Sheriff, 1st District Candidates Seek Votes in Adams
Daniel E. Bosley addresses the Maple Grove Civic Club as three candidates hoping to replace him, David Bissaillon, left, Edward MacDonald and Gailanne Cardiid look on.
ADAMS, Mass. — The candidates for 1st District and the sheriff's office spent their last formal campaign gathering on Sunday afternoon chasing a few more voters.
Both sheriff's candidates, Thomas N. Bowler and Daniel E. Bosley, and all three representative candidates, Gailanne Cariddi, David Bissaillon and Edward MacDonald, spent just over an hour giving their stump speeches and answering a smattering of questions from the nearly 50 members of the Maple Grove Civic Club.
"For us the race is almost over ...," said Bosley, who spoke first. "This primary on Tuesday is the election. There is no Republican in either of these races, so whoever wins the primary becomes — barring a miracle on the Republican side — the sheriff or state representatives it's extremely important that you get out and make your vote."
Tom Bowler in a pensive pose, top, during the Maple Grove Civic Club candidates' forum. Bosley, left, chats up civic club members afterward.
Tuesday's election will fill two long-occupied and important political positions; Carmen Massimiano has been sheriff for 32 years, Bosley representative for 24. The forum, the last before the election, capped off a series of more formal encounters on local television and radio over the past months.
The candidates stuck to their stump speeches in the short time allowed.
"You know me. I've been your state representative for 24 years," said Bosley, whose district includes Adams. "I've brought more programs, more services, more money back to the 1st Berkshire District than anyone who's ever held this seat."
Bosley stressed his focus on security, rehabilitation and re-entry, saying he'd
laid out a plan to develop new programs, bring adult probation into the House of Correction and find cost savings measures, including solar energy and the possibility of a regional lockup.
Bowler, a 20-year Pittsfield Police detective, pointed to his longtime collaboration with various federal and local law enforcement agencies and said he would work on communication between agencies. He added, "you're not just dealing with the law enforcement aspect, you're dealing with the social service aspect as well with the victims and families."
The main difference between the sheriff candidates has been their philosophical take on the sheriff's office, with Bosley describing it as an administrator position and Bowler as a law enforcement issue. However, both answered similarly when asked about resources and if it was worthwhile to spend time and money on criminals.
"Our job is to rehabilitate those people - they're not all bad, but they've made bad choices," said Bowler. "We need to give these people the opportunity to become good people."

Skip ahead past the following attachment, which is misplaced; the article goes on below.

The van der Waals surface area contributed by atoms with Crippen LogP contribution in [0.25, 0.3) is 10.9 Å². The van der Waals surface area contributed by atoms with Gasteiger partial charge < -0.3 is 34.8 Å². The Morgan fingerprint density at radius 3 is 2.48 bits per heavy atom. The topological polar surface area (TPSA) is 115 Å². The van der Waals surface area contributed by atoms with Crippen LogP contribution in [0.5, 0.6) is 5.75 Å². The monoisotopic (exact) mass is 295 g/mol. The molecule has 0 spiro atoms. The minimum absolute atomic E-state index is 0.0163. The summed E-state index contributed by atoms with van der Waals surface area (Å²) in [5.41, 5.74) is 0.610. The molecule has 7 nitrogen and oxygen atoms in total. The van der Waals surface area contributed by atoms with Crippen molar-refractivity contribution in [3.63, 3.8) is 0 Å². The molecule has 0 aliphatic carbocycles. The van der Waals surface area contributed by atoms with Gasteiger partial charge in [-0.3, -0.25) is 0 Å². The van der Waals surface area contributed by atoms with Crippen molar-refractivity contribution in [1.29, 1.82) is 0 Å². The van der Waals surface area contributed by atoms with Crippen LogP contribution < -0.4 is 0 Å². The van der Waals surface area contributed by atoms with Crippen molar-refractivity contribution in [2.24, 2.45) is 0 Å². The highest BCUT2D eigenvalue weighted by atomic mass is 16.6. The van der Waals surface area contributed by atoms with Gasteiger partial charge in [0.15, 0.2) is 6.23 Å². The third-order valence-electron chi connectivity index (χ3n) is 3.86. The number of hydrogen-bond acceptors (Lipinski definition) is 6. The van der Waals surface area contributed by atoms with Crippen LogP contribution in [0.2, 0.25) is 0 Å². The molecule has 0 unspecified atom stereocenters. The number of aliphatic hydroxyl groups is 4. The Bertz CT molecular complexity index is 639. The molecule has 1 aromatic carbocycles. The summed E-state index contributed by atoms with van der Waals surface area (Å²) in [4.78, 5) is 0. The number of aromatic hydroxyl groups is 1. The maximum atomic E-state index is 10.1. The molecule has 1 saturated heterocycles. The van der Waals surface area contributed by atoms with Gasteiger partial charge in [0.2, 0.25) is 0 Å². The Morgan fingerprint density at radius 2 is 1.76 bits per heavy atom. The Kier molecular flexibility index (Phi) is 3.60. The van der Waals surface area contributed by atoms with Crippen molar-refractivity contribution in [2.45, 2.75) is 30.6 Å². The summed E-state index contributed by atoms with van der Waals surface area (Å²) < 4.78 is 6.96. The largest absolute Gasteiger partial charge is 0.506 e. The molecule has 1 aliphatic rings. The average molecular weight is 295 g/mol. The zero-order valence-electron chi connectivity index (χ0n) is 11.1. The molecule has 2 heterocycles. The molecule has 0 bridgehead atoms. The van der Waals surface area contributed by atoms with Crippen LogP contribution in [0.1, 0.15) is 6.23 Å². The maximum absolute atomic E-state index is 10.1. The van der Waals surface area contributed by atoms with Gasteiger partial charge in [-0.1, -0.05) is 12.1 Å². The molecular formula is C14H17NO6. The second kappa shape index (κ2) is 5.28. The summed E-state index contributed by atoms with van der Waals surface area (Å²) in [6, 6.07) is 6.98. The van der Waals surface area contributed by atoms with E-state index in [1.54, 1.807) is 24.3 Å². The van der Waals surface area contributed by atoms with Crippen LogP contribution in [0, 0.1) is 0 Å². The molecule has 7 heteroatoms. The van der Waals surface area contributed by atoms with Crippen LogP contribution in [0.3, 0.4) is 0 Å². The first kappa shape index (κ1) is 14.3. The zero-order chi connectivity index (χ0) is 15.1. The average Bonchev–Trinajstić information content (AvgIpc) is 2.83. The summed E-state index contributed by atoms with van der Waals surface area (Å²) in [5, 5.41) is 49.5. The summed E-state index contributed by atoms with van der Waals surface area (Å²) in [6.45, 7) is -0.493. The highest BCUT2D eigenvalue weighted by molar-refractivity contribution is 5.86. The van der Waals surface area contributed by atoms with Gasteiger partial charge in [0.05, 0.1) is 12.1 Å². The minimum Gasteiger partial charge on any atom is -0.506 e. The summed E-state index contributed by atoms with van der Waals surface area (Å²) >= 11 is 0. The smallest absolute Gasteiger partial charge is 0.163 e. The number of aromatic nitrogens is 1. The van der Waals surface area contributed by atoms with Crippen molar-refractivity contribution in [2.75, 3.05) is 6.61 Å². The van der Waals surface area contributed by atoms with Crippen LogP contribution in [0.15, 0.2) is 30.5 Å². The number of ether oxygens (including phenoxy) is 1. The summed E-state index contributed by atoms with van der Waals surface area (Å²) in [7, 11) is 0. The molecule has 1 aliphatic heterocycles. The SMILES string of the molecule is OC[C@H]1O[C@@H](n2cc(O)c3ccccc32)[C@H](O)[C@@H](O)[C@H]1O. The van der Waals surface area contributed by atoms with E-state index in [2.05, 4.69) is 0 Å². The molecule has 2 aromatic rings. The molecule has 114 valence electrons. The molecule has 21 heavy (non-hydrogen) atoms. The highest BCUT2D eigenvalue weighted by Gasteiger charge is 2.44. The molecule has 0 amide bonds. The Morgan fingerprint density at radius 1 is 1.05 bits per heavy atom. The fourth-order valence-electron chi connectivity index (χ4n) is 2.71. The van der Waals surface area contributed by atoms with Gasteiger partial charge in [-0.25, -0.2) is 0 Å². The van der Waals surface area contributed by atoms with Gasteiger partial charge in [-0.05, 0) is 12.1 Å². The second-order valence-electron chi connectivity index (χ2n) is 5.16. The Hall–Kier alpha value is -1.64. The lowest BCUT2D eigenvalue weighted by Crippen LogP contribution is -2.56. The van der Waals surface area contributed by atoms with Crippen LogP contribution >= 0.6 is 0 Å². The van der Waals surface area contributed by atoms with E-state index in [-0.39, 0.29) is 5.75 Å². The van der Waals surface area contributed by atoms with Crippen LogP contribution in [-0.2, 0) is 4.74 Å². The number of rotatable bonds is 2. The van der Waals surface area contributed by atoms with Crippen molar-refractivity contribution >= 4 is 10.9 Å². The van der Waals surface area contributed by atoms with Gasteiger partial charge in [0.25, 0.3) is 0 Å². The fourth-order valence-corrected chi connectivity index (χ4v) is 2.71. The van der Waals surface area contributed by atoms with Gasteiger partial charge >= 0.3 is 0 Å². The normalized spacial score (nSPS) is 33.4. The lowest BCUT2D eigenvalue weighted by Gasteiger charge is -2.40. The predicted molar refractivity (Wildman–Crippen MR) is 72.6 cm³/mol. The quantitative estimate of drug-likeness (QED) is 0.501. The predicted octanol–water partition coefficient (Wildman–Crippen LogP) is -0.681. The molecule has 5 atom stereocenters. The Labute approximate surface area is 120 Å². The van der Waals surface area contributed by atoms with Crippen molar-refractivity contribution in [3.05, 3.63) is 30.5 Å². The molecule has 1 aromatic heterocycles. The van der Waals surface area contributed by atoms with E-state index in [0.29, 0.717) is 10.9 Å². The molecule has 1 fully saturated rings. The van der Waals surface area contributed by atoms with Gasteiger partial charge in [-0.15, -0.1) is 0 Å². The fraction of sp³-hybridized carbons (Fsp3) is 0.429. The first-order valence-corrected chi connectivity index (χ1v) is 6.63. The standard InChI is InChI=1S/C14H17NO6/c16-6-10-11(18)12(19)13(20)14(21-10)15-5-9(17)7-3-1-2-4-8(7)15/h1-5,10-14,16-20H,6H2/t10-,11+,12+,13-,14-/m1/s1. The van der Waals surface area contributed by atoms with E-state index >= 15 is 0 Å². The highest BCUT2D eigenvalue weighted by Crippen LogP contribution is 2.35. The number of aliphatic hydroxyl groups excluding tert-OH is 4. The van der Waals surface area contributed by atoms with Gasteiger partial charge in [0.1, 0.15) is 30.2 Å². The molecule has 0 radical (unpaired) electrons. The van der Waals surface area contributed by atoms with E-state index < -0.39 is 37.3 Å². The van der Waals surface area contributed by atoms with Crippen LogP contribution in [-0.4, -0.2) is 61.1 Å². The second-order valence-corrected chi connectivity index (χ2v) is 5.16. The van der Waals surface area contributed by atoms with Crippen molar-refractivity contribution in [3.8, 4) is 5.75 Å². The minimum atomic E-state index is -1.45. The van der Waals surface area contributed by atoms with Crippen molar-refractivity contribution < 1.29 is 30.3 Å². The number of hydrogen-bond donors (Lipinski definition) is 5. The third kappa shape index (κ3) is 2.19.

Bosley said it was cost-effective to provide services to help keep inmates from returning, noting it costs about $43,000 to keep someone in the House of Correction. "We need to give them services to keep them out; we can't keep them all out but it saves us money if we give them services ... We need them to take responsibility, to work a 40-hour work week."
Cariddi greets town meeting members Starr and Pat Baker.
MacDonald promised to 'bring home the bacon.'
Bissaillon had a contingent of supporters at the forum.
Budget cuts have made it difficult but Bosley said he would work to find funding. "I think I can squeeze some money out of the state ... but we need to find other sources to generate revenue ourselves."
"I do not have the legislative experience Dan Bosley has in Boston but I do know where Boston is and have a car and i know how to get there," responded Bowler, though he had previously said he wouldn't hang around at the State House. He pledged to "use every resource I can."
Both MacDonald and Bissaillon are from Adams and Cariddi highlighted her family business connections to the town through some of the former stores, such as Albert's Hardware.
Bissaillon said his experience as president of the Berkshire Chamber of Commerce has given invaluable regional leadership and good professional, working relationship with the area's many businesses, agencies and loal officials. The most important thing he's heard during his campaign, he said, was jobs.
"Berkshire County has an aging work force ... We need to work to make sure our young people stay here," he said, but added it wasn't easy to bring employers here. "We have to take advantage of our strengths. ... We have to make attractive for companies to come here."
MacDonald, a former selectman who is now town manager for Chester, said he has the educational and legislative experience to make a difference in the State House. He said the proof was his efforts in bringing in millions of dollars of grant money for the town both singly and in cooperation with nearby communities.
My town received the second-highest grant in the state," he said. "When I took the position in the town of Chester we were $380,000 in the red last year, we turned that town around and ended up with with $55,000 this year. ... when I go to Boston it'll be to get things done — I'm going to bring home the bacon."
Polls for the primary will be open from 7 to 8 on Tuesday, Sept. 11. Adams voters are reminded that voting will be at the Department of Public Works garage on North Summer Street.
Because this is a primary, those enrolled in parties must vote in their party's primary; those unenrolled may select which party's primary they wish to vote in.